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Geographic boundaries have a lot to do with how the Mid Penn Conference is aligned.

But sometimes, it simply comes down to what's good for the student-athletes.

There's no denying that Mifflin County's football team has been out of its league for quite some time. The Huskies have won just one football game in the last two years and none against Mid Penn Commonwealth Division opponents. But this year, that may change, as they join four of Franklin County's teams in the Colonial Division.

"I think it was kicked around as an idea to get better competition," Mifflin County defensive coordinator Rob Bay said. "In the Commonwealth, you look across the field and there's Division I players every week. We have some players who are good, solid athletes in our county, but maybe not that caliber that we can match up every week."

The Mid Penn aligns for a two-year cycle, so it's possible the Huskies and the conference will reevaluate after the 2017 season.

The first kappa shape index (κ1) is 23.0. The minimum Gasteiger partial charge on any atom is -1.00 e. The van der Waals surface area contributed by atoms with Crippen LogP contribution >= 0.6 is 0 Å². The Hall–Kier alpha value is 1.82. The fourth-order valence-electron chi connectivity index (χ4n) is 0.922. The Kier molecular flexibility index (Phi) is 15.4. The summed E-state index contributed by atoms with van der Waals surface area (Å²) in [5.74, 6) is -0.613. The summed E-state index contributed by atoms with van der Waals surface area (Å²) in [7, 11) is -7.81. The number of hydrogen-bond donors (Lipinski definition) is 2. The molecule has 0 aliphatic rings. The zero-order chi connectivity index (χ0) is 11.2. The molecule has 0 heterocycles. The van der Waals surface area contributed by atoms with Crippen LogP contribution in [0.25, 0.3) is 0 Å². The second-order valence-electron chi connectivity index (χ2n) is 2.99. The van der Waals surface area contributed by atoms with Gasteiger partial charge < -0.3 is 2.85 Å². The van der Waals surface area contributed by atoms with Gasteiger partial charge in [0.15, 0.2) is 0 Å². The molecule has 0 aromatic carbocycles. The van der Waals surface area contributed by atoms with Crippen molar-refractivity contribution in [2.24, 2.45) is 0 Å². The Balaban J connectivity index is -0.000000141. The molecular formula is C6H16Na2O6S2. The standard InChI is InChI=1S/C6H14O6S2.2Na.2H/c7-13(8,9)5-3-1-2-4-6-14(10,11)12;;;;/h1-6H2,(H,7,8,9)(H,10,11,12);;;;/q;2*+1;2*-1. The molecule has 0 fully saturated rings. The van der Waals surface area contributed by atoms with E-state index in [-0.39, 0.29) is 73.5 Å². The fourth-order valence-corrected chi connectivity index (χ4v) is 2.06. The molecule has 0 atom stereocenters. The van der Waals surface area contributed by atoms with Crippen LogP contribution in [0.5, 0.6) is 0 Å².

But for now, Shippensburg, Greencastle-Antrim, Waynesboro and James Buchanan will have a new foe.

"I don't know what to expect," Ship coach Eric Foust said. "The only thing we had in common is we both play Chambersburg, who was successful against them. So looking at that, you think, 'OK, that's good,' but the biggest thing for us is we play Mifflin County and West Perry at home, which is a definite benefit to us."

For the Colonial Division - which also saw the entrance of West Perry and the exit of East Pennsboro - the addition of Mifflin County means two big things: adding travel time and losing a crossover game with a team from another Mid Penn division.

"I think it's going to be a lot better than playing Susquehanna Township, who beat Bishop McDevitt and was in the district finals last year," JB coach Andy Stoner said. "I think they'll be easier for us to be playing than Township, and even East Penn. Roster-wise, we're just not ready for those teams."

The biggest offseason challenge is preparing for the unknown, but some teams have more time than others.

"If we played them earlier in the season, I'd probably be a little more concerned about it now," Waynesboro coach Steve Myers said. "But it's Week 10 for us, so we'll know a lot more about them by then. For us, I'm happy with it because with us being 5A, it gives us another team that's bigger (6A)."

And for Mifflin County, much of the offseason has been a focus on how to be successful in a brand new division.

"We're not really changing anything division-specific, but we've just kind of simplified things a bit offensively," Bay said. "We won't have as many formations as we threw out there last year, but defensively, we're staying pretty much the same. We just want to get that first year under their belts and go from there."

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